Fresh tissue from a representative area of the tumor was analyzed cytogenetically as part of our diagnostic routine [20]. The karyotype was written following the recommendations of the International System for Human Cytogenomic Nomenclature (ISCN) [21].

The study was approved by the Regional Committee for Medical and Health Research Ethics, South-East Norway (REK Sør-Øst; http://helseforskning.etikkom.no). Written informed consent was obtained from the patient. The consent included acceptance that the clinical details be published. The ethics committee’s approval included a review of the consent procedure. All patient information has been de-identified.

Molecular genetic analyses

Total RNA was extracted from fresh frozen tumor tissue using miRNeasy (Qiagen, Hilden, Germany) and QIAcube (Qiagen). The RNA quality was evaluated using 2100 Bioanalyzer (Agilent, Santa Clara, California, USA) according to the manufacturer’s instructions. One μg of total RNA was reverse-transcribed in a 20 μL reaction volume using iScript Advanced cDNA synthesis Kit for RT-PCR according to the manufacturer’s instructions (Bio-Rad Laboratories, Oslo, Norway).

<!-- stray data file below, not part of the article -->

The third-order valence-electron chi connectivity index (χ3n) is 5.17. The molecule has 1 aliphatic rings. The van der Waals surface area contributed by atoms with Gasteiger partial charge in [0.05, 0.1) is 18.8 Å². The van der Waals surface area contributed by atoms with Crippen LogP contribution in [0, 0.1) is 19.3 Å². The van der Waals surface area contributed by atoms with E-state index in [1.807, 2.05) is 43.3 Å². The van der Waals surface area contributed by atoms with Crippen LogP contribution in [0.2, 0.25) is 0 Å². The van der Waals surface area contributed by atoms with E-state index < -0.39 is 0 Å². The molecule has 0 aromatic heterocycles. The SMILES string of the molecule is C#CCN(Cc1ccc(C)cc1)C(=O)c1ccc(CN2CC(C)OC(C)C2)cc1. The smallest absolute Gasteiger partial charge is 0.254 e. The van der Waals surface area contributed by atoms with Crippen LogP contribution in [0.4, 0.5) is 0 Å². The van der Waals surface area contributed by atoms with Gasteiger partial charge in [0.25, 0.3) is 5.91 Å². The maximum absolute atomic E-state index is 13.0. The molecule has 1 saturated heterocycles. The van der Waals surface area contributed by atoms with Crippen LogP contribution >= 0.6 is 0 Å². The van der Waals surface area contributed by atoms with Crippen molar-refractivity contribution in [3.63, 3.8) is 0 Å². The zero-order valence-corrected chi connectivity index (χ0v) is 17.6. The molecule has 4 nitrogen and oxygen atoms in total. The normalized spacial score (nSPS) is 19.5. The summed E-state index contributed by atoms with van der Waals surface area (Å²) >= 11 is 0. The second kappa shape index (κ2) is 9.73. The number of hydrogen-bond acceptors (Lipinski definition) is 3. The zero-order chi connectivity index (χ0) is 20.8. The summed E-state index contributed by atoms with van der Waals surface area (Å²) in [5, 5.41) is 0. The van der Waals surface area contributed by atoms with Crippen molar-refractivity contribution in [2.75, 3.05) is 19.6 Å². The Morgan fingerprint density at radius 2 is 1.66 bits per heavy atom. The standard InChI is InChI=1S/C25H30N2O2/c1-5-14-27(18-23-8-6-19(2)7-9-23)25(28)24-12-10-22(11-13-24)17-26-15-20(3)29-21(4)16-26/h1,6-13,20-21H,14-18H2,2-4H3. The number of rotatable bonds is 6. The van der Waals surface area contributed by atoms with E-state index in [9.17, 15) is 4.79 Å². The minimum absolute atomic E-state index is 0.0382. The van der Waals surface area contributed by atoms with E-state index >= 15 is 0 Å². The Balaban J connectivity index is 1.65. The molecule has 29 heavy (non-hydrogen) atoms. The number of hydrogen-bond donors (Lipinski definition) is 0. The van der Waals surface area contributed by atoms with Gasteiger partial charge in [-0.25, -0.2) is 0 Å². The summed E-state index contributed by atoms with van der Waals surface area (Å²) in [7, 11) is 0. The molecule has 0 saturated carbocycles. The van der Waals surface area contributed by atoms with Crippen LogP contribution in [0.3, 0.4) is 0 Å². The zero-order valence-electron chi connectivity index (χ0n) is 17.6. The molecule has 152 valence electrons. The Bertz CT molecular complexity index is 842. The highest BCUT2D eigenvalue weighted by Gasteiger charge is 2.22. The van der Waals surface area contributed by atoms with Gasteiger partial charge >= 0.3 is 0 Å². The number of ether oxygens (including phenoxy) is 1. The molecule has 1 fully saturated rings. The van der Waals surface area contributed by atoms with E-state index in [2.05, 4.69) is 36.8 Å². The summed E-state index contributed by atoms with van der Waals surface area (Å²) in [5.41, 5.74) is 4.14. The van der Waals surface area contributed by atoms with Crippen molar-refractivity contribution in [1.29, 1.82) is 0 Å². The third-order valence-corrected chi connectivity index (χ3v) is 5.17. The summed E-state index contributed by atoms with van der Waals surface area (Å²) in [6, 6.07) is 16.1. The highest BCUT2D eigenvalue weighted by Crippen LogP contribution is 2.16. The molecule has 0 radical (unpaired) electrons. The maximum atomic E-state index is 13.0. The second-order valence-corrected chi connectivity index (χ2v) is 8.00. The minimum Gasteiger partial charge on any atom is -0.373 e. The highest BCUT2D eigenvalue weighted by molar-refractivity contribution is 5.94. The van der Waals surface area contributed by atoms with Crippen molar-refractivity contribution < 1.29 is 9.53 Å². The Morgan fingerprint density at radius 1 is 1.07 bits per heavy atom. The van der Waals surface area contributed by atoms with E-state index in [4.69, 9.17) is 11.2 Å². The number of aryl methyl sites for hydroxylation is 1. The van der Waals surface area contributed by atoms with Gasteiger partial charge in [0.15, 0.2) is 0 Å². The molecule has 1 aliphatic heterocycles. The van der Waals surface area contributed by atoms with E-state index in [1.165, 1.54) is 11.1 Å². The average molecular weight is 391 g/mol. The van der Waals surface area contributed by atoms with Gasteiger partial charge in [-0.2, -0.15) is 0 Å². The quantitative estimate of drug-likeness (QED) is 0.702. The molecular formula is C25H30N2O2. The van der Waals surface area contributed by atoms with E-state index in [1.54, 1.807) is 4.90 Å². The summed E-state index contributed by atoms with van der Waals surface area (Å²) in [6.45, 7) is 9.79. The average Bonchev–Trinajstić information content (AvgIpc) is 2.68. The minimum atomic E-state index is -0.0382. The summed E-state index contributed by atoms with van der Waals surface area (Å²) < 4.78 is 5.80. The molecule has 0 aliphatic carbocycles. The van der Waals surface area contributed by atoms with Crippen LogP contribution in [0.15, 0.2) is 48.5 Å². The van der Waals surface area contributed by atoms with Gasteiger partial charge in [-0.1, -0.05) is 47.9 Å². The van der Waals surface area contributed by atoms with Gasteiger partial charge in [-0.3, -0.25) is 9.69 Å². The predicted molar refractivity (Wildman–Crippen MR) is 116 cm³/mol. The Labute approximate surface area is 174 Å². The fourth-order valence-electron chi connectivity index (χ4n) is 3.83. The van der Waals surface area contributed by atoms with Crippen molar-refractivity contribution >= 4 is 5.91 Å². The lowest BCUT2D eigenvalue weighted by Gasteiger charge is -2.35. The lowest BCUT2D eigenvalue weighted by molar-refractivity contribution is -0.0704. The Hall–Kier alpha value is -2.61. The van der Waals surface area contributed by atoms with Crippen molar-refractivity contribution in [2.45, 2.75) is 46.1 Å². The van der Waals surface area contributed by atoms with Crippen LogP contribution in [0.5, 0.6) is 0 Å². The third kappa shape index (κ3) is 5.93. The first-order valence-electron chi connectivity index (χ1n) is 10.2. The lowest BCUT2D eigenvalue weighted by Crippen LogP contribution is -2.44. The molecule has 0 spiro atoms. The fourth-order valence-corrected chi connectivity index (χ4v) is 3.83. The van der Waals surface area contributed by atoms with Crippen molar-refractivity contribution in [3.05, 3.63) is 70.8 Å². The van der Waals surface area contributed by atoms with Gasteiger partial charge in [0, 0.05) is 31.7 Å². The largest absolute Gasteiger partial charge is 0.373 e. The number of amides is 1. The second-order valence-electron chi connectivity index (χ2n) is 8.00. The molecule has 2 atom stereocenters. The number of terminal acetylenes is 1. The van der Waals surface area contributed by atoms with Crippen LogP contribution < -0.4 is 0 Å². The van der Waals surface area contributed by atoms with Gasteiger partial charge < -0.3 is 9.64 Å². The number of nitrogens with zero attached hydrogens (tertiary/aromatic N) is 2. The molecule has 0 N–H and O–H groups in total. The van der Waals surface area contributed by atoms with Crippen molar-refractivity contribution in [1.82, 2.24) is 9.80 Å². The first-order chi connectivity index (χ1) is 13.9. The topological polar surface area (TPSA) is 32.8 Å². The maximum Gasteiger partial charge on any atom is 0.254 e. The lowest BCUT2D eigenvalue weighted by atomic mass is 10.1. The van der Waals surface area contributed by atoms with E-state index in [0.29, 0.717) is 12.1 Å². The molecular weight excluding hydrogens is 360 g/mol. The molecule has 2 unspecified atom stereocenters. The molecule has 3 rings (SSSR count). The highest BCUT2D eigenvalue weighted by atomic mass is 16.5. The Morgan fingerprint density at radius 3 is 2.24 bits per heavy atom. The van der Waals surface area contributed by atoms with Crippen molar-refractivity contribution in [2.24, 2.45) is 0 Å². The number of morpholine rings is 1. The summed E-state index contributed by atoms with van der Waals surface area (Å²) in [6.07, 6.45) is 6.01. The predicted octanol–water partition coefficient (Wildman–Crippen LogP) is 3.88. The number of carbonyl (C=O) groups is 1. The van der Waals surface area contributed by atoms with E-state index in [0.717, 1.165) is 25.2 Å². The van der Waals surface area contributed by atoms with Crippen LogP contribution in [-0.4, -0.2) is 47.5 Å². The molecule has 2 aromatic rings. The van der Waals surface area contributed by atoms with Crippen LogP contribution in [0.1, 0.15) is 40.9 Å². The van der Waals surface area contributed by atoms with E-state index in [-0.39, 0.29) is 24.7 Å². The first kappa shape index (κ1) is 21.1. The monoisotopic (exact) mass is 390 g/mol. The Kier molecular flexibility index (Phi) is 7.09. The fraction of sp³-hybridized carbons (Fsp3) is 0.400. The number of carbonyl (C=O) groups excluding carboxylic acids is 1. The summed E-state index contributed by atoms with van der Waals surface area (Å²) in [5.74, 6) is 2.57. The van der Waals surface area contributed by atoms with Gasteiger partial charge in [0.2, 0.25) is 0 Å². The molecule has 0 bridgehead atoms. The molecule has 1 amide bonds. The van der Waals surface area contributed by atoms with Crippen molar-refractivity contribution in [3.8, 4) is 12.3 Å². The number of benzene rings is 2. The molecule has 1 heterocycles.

RT-PCR was used to investigate whether known ESS-specific fusion transcripts were present. The primers and PCR cycles are listed in previous publications [8, 22].

One μg of total RNA was sent for RNA-sequencing at the Genomics Core Facility, Oslo University Hospital and University of Oslo (http://oslo.genomics.no/). The sequencing was performed using an Illumina HiSeq 2000 instrument and the Illumina software pipeline. FusionCatcher (version 0.99.3a beta-April 15, 2014) with the associated ENSEMBL, UCSC, and RefSeq databases automatically downloaded by FusionCatcher (https://code.google.com/p/fusioncatcher/) were used for the discovery of fusion transcripts.